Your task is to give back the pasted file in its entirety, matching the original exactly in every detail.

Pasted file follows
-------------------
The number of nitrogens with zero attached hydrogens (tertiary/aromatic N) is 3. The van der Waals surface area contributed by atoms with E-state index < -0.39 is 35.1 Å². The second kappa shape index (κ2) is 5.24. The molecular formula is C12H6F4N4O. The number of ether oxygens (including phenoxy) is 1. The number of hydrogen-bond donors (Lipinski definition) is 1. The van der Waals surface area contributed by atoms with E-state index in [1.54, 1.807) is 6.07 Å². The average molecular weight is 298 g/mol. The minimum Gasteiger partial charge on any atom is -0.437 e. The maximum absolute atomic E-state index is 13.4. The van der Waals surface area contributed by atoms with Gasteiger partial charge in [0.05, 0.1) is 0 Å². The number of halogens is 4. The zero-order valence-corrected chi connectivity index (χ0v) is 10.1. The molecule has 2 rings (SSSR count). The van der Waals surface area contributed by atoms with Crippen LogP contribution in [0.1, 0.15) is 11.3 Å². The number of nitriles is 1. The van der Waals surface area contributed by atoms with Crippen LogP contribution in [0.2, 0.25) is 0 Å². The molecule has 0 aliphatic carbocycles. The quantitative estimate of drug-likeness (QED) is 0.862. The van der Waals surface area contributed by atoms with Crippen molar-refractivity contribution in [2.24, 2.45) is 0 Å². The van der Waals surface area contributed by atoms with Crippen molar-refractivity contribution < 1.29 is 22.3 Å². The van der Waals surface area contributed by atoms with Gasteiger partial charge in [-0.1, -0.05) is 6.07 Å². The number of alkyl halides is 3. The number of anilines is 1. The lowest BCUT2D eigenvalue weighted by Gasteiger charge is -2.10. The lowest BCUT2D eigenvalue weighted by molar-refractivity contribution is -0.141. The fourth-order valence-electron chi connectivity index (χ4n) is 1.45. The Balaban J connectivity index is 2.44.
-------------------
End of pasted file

The number of nitrogens with zero attached hydrogens (tertiary/aromatic N) is 3. The van der Waals surface area contributed by atoms with E-state index < -0.39 is 35.1 Å². The second kappa shape index (κ2) is 5.24. The molecular formula is C12H6F4N4O. The number of ether oxygens (including phenoxy) is 1. The number of hydrogen-bond donors (Lipinski definition) is 1. The van der Waals surface area contributed by atoms with E-state index in [1.54, 1.807) is 6.07 Å². The average molecular weight is 298 g/mol. The minimum Gasteiger partial charge on any atom is -0.437 e. The maximum absolute atomic E-state index is 13.4. The van der Waals surface area contributed by atoms with Gasteiger partial charge in [0.05, 0.1) is 0 Å². The number of halogens is 4. The zero-order valence-corrected chi connectivity index (χ0v) is 10.1. The molecule has 2 rings (SSSR count). The van der Waals surface area contributed by atoms with Crippen LogP contribution in [0.1, 0.15) is 11.3 Å². The number of nitriles is 1. The van der Waals surface area contributed by atoms with Crippen LogP contribution in [0.2, 0.25) is 0 Å². The molecule has 0 aliphatic carbocycles. The quantitative estimate of drug-likeness (QED) is 0.862. The van der Waals surface area contributed by atoms with Crippen molar-refractivity contribution in [2.24, 2.45) is 0 Å². The van der Waals surface area contributed by atoms with Crippen molar-refractivity contribution < 1.29 is 22.3 Å². The van der Waals surface area contributed by atoms with Gasteiger partial charge in [-0.1, -0.05) is 6.07 Å². The number of alkyl halides is 3. The number of anilines is 1. The lowest BCUT2D eigenvalue weighted by Gasteiger charge is -2.10. The lowest BCUT2D eigenvalue weighted by molar-refractivity contribution is -0.141. The fourth-order valence-electron chi connectivity index (χ4n) is 1.45. The Balaban J connectivity index is 2.44.